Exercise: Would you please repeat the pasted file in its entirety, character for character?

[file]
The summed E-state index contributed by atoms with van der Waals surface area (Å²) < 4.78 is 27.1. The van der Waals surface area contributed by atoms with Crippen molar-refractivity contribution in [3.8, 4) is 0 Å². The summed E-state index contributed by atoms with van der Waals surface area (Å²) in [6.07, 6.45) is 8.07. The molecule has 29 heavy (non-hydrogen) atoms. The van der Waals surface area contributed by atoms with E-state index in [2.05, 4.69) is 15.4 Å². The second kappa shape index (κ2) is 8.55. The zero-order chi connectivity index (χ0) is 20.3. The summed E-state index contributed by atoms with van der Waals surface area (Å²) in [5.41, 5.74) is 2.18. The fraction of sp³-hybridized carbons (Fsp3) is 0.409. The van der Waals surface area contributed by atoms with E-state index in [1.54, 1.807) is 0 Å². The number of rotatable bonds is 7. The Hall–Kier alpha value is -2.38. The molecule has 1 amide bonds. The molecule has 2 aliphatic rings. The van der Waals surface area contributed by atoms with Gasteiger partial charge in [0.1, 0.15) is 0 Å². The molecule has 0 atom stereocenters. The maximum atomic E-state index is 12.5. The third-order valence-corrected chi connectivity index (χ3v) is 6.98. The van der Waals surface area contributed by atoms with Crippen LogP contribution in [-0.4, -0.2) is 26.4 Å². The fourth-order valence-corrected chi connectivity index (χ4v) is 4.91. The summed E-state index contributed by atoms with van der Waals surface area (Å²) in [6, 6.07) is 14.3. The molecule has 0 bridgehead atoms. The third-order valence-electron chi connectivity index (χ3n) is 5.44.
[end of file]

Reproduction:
The summed E-state index contributed by atoms with van der Waals surface area (Å²) < 4.78 is 27.1. The van der Waals surface area contributed by atoms with Crippen molar-refractivity contribution in [3.8, 4) is 0 Å². The summed E-state index contributed by atoms with van der Waals surface area (Å²) in [6.07, 6.45) is 8.07. The molecule has 29 heavy (non-hydrogen) atoms. The van der Waals surface area contributed by atoms with E-state index in [2.05, 4.69) is 15.4 Å². The second kappa shape index (κ2) is 8.55. The zero-order chi connectivity index (χ0) is 20.3. The summed E-state index contributed by atoms with van der Waals surface area (Å²) in [5.41, 5.74) is 2.18. The fraction of sp³-hybridized carbons (Fsp3) is 0.409. The van der Waals surface area contributed by atoms with E-state index in [1.54, 1.807) is 0 Å². The number of rotatable bonds is 7. The Hall–Kier alpha value is -2.38. The molecule has 1 amide bonds. The molecule has 2 aliphatic rings. The van der Waals surface area contributed by atoms with Gasteiger partial charge in [0.1, 0.15) is 0 Å². The molecule has 0 atom stereocenters. The maximum atomic E-state index is 12.5. The third-order valence-corrected chi connectivity index (χ3v) is 6.98. The van der Waals surface area contributed by atoms with Crippen LogP contribution in [-0.4, -0.2) is 26.4 Å². The fourth-order valence-corrected chi connectivity index (χ4v) is 4.91. The summed E-state index contributed by atoms with van der Waals surface area (Å²) in [6, 6.07) is 14.3. The molecule has 0 bridgehead atoms. The third-order valence-electron chi connectivity index (χ3n) is 5.44.